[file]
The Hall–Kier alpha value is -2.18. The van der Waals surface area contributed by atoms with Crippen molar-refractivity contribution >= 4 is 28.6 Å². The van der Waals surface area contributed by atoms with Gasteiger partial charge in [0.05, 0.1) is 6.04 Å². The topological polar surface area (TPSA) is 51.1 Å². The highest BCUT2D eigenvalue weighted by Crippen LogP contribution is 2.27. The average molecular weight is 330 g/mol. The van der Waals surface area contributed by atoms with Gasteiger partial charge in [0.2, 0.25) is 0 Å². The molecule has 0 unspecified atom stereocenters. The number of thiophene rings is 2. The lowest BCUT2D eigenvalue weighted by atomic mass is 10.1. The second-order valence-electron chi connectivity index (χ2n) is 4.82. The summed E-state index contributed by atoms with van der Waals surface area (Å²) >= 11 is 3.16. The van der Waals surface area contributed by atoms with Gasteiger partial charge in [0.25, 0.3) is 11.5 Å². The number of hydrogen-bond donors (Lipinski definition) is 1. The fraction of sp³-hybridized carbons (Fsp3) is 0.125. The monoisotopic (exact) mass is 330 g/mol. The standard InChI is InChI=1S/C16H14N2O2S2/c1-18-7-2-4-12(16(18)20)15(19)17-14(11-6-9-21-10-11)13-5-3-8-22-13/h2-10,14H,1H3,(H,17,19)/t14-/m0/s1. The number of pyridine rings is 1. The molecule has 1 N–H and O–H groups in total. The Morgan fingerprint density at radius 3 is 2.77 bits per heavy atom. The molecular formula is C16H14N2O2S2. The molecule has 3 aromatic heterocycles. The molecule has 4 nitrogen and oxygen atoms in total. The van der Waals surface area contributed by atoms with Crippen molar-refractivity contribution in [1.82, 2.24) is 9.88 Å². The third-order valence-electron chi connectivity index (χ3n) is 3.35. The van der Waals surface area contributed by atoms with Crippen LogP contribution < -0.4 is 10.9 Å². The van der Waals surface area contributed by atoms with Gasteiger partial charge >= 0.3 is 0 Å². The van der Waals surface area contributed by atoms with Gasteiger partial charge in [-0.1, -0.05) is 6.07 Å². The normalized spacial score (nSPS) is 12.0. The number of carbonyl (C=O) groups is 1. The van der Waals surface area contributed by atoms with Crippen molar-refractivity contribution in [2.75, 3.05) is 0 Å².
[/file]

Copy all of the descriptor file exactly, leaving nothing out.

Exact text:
The Hall–Kier alpha value is -2.18. The van der Waals surface area contributed by atoms with Crippen molar-refractivity contribution >= 4 is 28.6 Å². The van der Waals surface area contributed by atoms with Gasteiger partial charge in [0.05, 0.1) is 6.04 Å². The topological polar surface area (TPSA) is 51.1 Å². The highest BCUT2D eigenvalue weighted by Crippen LogP contribution is 2.27. The average molecular weight is 330 g/mol. The van der Waals surface area contributed by atoms with Gasteiger partial charge in [0.2, 0.25) is 0 Å². The molecule has 0 unspecified atom stereocenters. The number of thiophene rings is 2. The lowest BCUT2D eigenvalue weighted by atomic mass is 10.1. The second-order valence-electron chi connectivity index (χ2n) is 4.82. The summed E-state index contributed by atoms with van der Waals surface area (Å²) >= 11 is 3.16. The van der Waals surface area contributed by atoms with Gasteiger partial charge in [0.25, 0.3) is 11.5 Å². The number of hydrogen-bond donors (Lipinski definition) is 1. The fraction of sp³-hybridized carbons (Fsp3) is 0.125. The monoisotopic (exact) mass is 330 g/mol. The standard InChI is InChI=1S/C16H14N2O2S2/c1-18-7-2-4-12(16(18)20)15(19)17-14(11-6-9-21-10-11)13-5-3-8-22-13/h2-10,14H,1H3,(H,17,19)/t14-/m0/s1. The number of pyridine rings is 1. The molecule has 1 N–H and O–H groups in total. The Morgan fingerprint density at radius 3 is 2.77 bits per heavy atom. The molecular formula is C16H14N2O2S2. The molecule has 3 aromatic heterocycles. The molecule has 4 nitrogen and oxygen atoms in total. The van der Waals surface area contributed by atoms with Crippen molar-refractivity contribution in [1.82, 2.24) is 9.88 Å². The third-order valence-electron chi connectivity index (χ3n) is 3.35. The van der Waals surface area contributed by atoms with Crippen LogP contribution < -0.4 is 10.9 Å². The van der Waals surface area contributed by atoms with Gasteiger partial charge >= 0.3 is 0 Å². The van der Waals surface area contributed by atoms with Gasteiger partial charge in [-0.1, -0.05) is 6.07 Å². The normalized spacial score (nSPS) is 12.0. The number of carbonyl (C=O) groups is 1. The van der Waals surface area contributed by atoms with Crippen molar-refractivity contribution in [2.75, 3.05) is 0 Å².